Even though the child asked to go by they/them pronouns and a different name, the parents did not agree to those changes and said the child’s pronouns would remain those assigned at birth, according to the lawsuit.

The complaint states that the parents “…did not authorize [the math teacher] to tell other teachers, or anyone else, about using ‘J.’ as a nickname.” 

The complaint also says that the parents became upset when they found out the school discussed restroom preferences and name changes without their consent.

Emails obtained by The Democrat in a public records request, however, reveal the mother worked with a teacher to determine how best to navigate the situation.

After the August email from the mother informing the math teacher of her child’s gender identity and name preference, the math teacher responded:

“…Would you like me to share this with (redacted) other teachers? Or are you telling them? Thanks again.”

The mother replied:

“I honestly hadn’t gotten that far … Whatever you think is best or [redacted] can handle it (pronoun redacted).”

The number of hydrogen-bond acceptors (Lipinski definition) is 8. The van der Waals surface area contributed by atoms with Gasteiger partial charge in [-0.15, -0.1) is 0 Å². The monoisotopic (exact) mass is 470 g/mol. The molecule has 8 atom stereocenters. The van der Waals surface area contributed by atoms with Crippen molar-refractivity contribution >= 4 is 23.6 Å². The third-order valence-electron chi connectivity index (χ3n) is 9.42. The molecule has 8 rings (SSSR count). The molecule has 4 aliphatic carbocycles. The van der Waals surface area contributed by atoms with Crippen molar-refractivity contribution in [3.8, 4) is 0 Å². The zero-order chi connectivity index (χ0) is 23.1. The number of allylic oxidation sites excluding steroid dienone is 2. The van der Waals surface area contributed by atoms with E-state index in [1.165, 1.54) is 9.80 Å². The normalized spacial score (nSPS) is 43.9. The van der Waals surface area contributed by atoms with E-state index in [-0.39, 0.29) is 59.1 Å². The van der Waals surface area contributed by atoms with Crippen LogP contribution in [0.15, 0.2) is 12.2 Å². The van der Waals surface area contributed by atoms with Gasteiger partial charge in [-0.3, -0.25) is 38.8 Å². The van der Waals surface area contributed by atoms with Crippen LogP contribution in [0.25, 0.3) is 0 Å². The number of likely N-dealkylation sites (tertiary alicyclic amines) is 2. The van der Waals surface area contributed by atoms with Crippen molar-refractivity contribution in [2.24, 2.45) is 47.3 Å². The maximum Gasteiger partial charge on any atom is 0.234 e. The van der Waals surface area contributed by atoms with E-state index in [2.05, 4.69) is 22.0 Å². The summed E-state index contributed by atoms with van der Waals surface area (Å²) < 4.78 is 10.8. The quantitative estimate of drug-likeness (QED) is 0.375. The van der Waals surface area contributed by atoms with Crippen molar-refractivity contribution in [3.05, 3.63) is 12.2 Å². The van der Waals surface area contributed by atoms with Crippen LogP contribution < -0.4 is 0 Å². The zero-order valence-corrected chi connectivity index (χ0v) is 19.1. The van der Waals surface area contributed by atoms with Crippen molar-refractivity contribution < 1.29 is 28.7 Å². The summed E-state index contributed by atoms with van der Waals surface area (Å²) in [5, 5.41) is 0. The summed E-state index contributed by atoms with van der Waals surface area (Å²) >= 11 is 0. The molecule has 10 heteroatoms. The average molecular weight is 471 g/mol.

Math teacher:

“If (pronoun redacted) really wants them to do this we really need to tell them. I can do it for you if you’d like. I am even the SAFE SPACE ally for (name of school redacted) for LGBTQ students.” 


“That’s wonderful to hear … This gender situation has thrown us for a loop. I sincerely appreciate your support. I’m going to let (pronoun redacted) take the lead on this.”

The parents said the initial email was simply about the possibility of the child using a nickname with other teachers, said Vernadette Broyles, the parents’ attorney.